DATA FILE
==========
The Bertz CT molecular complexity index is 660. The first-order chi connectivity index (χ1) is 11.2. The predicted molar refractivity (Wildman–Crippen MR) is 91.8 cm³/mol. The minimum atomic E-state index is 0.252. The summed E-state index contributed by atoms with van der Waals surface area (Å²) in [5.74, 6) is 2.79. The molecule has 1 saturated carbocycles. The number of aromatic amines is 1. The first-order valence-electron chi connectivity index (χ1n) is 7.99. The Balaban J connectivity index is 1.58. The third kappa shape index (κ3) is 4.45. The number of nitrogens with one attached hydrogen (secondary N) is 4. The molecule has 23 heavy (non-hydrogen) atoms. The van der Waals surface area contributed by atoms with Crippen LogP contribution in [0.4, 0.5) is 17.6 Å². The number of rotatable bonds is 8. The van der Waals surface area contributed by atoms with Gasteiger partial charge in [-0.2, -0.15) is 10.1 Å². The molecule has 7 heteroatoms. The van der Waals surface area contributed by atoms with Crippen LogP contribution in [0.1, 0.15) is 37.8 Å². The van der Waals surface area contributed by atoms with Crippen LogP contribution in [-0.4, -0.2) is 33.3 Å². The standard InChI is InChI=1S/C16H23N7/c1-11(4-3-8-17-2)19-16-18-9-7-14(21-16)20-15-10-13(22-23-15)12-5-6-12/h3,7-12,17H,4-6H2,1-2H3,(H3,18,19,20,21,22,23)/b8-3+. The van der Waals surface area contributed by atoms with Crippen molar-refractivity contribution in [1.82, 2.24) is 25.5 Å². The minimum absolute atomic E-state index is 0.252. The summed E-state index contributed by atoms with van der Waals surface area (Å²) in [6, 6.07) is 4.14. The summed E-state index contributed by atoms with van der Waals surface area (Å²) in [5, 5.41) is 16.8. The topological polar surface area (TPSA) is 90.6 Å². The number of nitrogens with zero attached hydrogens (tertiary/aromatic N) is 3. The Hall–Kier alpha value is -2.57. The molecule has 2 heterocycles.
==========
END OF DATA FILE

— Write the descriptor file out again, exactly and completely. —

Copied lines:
The Bertz CT molecular complexity index is 660. The first-order chi connectivity index (χ1) is 11.2. The predicted molar refractivity (Wildman–Crippen MR) is 91.8 cm³/mol. The minimum atomic E-state index is 0.252. The summed E-state index contributed by atoms with van der Waals surface area (Å²) in [5.74, 6) is 2.79. The molecule has 1 saturated carbocycles. The number of aromatic amines is 1. The first-order valence-electron chi connectivity index (χ1n) is 7.99. The Balaban J connectivity index is 1.58. The third kappa shape index (κ3) is 4.45. The number of nitrogens with one attached hydrogen (secondary N) is 4. The molecule has 23 heavy (non-hydrogen) atoms. The van der Waals surface area contributed by atoms with Crippen LogP contribution in [0.4, 0.5) is 17.6 Å². The number of rotatable bonds is 8. The van der Waals surface area contributed by atoms with Gasteiger partial charge in [-0.2, -0.15) is 10.1 Å². The molecule has 7 heteroatoms. The van der Waals surface area contributed by atoms with Crippen LogP contribution in [0.1, 0.15) is 37.8 Å². The van der Waals surface area contributed by atoms with Crippen LogP contribution in [-0.4, -0.2) is 33.3 Å². The standard InChI is InChI=1S/C16H23N7/c1-11(4-3-8-17-2)19-16-18-9-7-14(21-16)20-15-10-13(22-23-15)12-5-6-12/h3,7-12,17H,4-6H2,1-2H3,(H3,18,19,20,21,22,23)/b8-3+. The van der Waals surface area contributed by atoms with Crippen molar-refractivity contribution in [1.82, 2.24) is 25.5 Å². The minimum absolute atomic E-state index is 0.252. The summed E-state index contributed by atoms with van der Waals surface area (Å²) in [6, 6.07) is 4.14. The summed E-state index contributed by atoms with van der Waals surface area (Å²) in [5, 5.41) is 16.8. The topological polar surface area (TPSA) is 90.6 Å². The number of nitrogens with zero attached hydrogens (tertiary/aromatic N) is 3. The Hall–Kier alpha value is -2.57. The molecule has 2 heterocycles.